Chrysanthemums in the Snow: Finnish Arisaka Rifles By: Ian McCollum

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When Finland took its independence, the most common type of firearms in the country was the Mosin Nagant – and the second most common was the Arisaka. An assortment of Type 30, Type 35, and Type 38 Arisaka rifles and carbines were left to the Finns by former Russian occupying soldiers. Where did they come from? Well, a few were captured by Russian during the Russo-Japanese War. But most of them were rifles purchased by the British from Japan early in World War One to free up scarce SMLE rifles for front line infantry. Once British production caught up with demand, the now-unnecessary Arisakas were sent to Russia as war aid.

The Russians tended to give Arisakas to second-line troops like the British had, using standard Mosin Nagants for the fighting infantry wherever possible. One of the duties that required armed troops but didn’t involve much actual shooting was maintaining the Russian military presence in Finland to guard against possible German attack (Finland being a Russian province at that time). When the newly independent Finland disarmed Russian garrisons, many of the rifles they got were Arisakas.

The Finnish military standardized on the Mosin fairly quickly, but the Finnish Civil Guard used Arisakas into the mid 1920s. Not all of the Arisakas originally captured were actually turned over to the Civil Guard; many were kept by individuals. Those that did enter Civil Guard inventory will typically have Civil Guard district numbers (with “S” prefixes) on the stock or barrel. The Guard did perforce regular maintenance of Arisakas, and a batch of 500 new barrels was purchased from SIG in the 1920s to replace worn-out barrels – these are marked with SIG’s name on the side of the chamber, and are very scarce to find today.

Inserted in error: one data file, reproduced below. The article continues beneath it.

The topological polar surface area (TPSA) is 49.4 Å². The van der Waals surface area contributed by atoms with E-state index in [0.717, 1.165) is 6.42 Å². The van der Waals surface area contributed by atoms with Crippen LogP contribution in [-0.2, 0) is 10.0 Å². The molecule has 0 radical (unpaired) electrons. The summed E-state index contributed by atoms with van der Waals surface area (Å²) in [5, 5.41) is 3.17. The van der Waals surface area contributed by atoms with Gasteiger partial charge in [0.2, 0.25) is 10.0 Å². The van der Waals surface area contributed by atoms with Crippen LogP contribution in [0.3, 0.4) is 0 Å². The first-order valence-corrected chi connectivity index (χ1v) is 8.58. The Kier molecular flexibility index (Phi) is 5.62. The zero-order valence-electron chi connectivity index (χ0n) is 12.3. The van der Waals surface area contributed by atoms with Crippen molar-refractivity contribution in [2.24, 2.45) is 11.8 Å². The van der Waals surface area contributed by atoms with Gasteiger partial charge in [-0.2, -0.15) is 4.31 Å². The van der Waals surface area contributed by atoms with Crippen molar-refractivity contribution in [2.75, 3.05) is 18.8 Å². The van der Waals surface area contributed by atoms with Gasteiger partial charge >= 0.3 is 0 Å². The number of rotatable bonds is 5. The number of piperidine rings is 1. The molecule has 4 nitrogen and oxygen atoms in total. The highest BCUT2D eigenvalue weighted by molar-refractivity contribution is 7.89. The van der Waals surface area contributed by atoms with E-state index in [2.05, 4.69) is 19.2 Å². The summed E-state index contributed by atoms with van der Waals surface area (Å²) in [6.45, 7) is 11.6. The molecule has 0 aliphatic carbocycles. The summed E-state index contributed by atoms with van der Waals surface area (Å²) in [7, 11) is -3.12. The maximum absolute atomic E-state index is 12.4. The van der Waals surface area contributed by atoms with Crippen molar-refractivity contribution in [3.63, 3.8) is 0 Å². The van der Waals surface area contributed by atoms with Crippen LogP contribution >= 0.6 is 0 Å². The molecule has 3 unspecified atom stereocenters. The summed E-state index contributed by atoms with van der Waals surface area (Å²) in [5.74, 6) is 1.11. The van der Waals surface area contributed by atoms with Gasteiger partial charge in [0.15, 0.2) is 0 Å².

The only typical mechanical modification found on Finnish Arisakas are Russian in origin – changes to prevent the magazine release form being accidentally pushed by a heavy glove. Some examples have the magazine release button ground down, and some have a small sheet metal clamp fitted to prevent accidental pressing of the release. These rifles will also have a Tokyo Arsenal insignia overstepped on the chrysanthemum, done when the rifles were originally sold to the British.